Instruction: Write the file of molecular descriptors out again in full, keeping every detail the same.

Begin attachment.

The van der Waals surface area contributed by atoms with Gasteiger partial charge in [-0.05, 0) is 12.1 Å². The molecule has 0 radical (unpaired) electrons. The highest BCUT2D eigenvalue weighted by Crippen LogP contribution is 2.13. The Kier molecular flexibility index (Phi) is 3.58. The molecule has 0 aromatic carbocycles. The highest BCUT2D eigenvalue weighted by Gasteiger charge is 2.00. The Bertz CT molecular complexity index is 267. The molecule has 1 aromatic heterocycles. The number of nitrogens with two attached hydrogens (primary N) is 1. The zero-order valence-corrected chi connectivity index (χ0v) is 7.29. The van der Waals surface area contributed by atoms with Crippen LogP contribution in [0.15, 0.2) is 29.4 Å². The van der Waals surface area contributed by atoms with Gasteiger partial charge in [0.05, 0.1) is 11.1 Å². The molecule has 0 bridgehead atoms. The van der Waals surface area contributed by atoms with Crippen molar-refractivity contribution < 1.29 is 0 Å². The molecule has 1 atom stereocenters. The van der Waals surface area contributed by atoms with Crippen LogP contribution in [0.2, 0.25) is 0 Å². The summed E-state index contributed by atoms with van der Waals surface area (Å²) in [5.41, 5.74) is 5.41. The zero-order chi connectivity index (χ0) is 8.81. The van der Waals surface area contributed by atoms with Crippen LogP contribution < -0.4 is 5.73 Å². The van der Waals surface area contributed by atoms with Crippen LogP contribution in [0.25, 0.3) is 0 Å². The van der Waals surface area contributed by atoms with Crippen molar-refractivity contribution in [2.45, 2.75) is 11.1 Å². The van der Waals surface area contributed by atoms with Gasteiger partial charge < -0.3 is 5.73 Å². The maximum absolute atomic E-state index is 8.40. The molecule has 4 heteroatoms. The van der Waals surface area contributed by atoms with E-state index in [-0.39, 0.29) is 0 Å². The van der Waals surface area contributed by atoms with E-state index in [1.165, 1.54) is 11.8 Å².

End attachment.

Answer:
The van der Waals surface area contributed by atoms with Gasteiger partial charge in [-0.05, 0) is 12.1 Å². The molecule has 0 radical (unpaired) electrons. The highest BCUT2D eigenvalue weighted by Crippen LogP contribution is 2.13. The Kier molecular flexibility index (Phi) is 3.58. The molecule has 0 aromatic carbocycles. The highest BCUT2D eigenvalue weighted by Gasteiger charge is 2.00. The Bertz CT molecular complexity index is 267. The molecule has 1 aromatic heterocycles. The number of nitrogens with two attached hydrogens (primary N) is 1. The zero-order valence-corrected chi connectivity index (χ0v) is 7.29. The van der Waals surface area contributed by atoms with Crippen LogP contribution in [0.15, 0.2) is 29.4 Å². The van der Waals surface area contributed by atoms with Gasteiger partial charge in [0.05, 0.1) is 11.1 Å². The molecule has 0 bridgehead atoms. The van der Waals surface area contributed by atoms with Crippen molar-refractivity contribution < 1.29 is 0 Å². The molecule has 1 atom stereocenters. The van der Waals surface area contributed by atoms with Crippen LogP contribution in [0.2, 0.25) is 0 Å². The summed E-state index contributed by atoms with van der Waals surface area (Å²) in [5.41, 5.74) is 5.41. The zero-order chi connectivity index (χ0) is 8.81. The van der Waals surface area contributed by atoms with Crippen LogP contribution < -0.4 is 5.73 Å². The van der Waals surface area contributed by atoms with Crippen LogP contribution in [0.25, 0.3) is 0 Å². The van der Waals surface area contributed by atoms with Crippen molar-refractivity contribution in [2.45, 2.75) is 11.1 Å². The van der Waals surface area contributed by atoms with Gasteiger partial charge < -0.3 is 5.73 Å². The maximum absolute atomic E-state index is 8.40. The molecule has 4 heteroatoms. The van der Waals surface area contributed by atoms with E-state index in [-0.39, 0.29) is 0 Å². The van der Waals surface area contributed by atoms with E-state index in [1.165, 1.54) is 11.8 Å².